Understanding Help Giving After Natural Disasters: Responses to the 2010 Earthquake in Chile

Study by:
Susanne Gabrielsen, Alexander Maki, Patrick C. Dwyer, & Mark Snyder - University of Minnesota
Roberto M. Gonzalez, F. Cortes, S. Lay, & P. Herrera - Pontificia Universidad Católica de Chile 
Few events impact the thoughts, feelings, and behaviors of the members of an entire community the way that disasters do. Most social psychological research on the impact of disasters considers how people and communities change in the aftermath of disasters with regard to provision of help and social support. Such research has mainly explored the consequences of disasters that are best classified as human-caused and intentional, such as the Holocaust during World War II, the 2001 terrorist attacks on the United States, and war. For example, research on the consequences of the 9/11 terrorist attacks focused on increases in prosocial behavior and community involvement. 
We aimed to increase our understanding of the impact of large-scale natural disasters on help giving behaviors, and to determine the impact on individuals’ beliefs and helping motivations. Specifically, to explore help giving after natural disasters, we examined the impact of the 2010 earthquake in Chile on Chileans’ perceptions of national identity, trust in political institutions, beliefs in system justifying ideologies, motivations to help others, and engagement in helping behavior. Repeated cross-sectional interviews were conducted in 2009 (644 participants) and after the earthquake in 2010 (1389 participants). We found that levels of national Chilean identity, trust in political institutions, social dominance orientation, self-oriented helping motivations (e.g., self-esteem maintenance), and most helping behaviors were all higher after the earthquake.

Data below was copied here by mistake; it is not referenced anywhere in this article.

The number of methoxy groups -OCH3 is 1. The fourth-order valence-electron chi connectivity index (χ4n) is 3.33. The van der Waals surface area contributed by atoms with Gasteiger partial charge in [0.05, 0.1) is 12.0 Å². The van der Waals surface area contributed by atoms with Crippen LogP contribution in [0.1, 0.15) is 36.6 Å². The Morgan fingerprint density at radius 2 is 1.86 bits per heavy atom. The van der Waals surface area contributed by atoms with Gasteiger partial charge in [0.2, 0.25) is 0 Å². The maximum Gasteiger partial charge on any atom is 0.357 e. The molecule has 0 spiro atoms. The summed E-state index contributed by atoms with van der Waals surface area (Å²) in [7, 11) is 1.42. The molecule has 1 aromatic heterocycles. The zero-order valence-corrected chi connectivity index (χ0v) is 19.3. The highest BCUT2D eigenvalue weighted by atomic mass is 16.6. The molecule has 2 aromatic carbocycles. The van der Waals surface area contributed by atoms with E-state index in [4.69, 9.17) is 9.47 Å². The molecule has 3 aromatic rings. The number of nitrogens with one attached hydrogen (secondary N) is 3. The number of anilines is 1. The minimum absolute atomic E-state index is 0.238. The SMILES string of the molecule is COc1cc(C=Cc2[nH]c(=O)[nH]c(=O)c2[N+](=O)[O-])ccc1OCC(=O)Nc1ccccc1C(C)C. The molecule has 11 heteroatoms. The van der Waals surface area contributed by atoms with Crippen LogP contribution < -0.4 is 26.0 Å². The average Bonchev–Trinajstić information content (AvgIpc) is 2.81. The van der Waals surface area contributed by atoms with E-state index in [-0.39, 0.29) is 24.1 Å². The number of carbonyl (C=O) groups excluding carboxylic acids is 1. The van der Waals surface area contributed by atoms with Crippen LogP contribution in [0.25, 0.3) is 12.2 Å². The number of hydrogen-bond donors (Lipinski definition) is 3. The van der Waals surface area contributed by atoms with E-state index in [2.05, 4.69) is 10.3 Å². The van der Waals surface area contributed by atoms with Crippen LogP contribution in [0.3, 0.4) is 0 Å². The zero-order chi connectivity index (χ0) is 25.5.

The results suggest that in the aftermath of a natural disaster, people come together under a common national identity and support of the social status quo. Driven primarily by self-oriented helping motivations, people give more help. Our findings contribute to basic (e.g., advancing the understanding of self-protective motivations when under threat) and applied (e.g., using help giving as a disaster-specific coping strategy) psychology.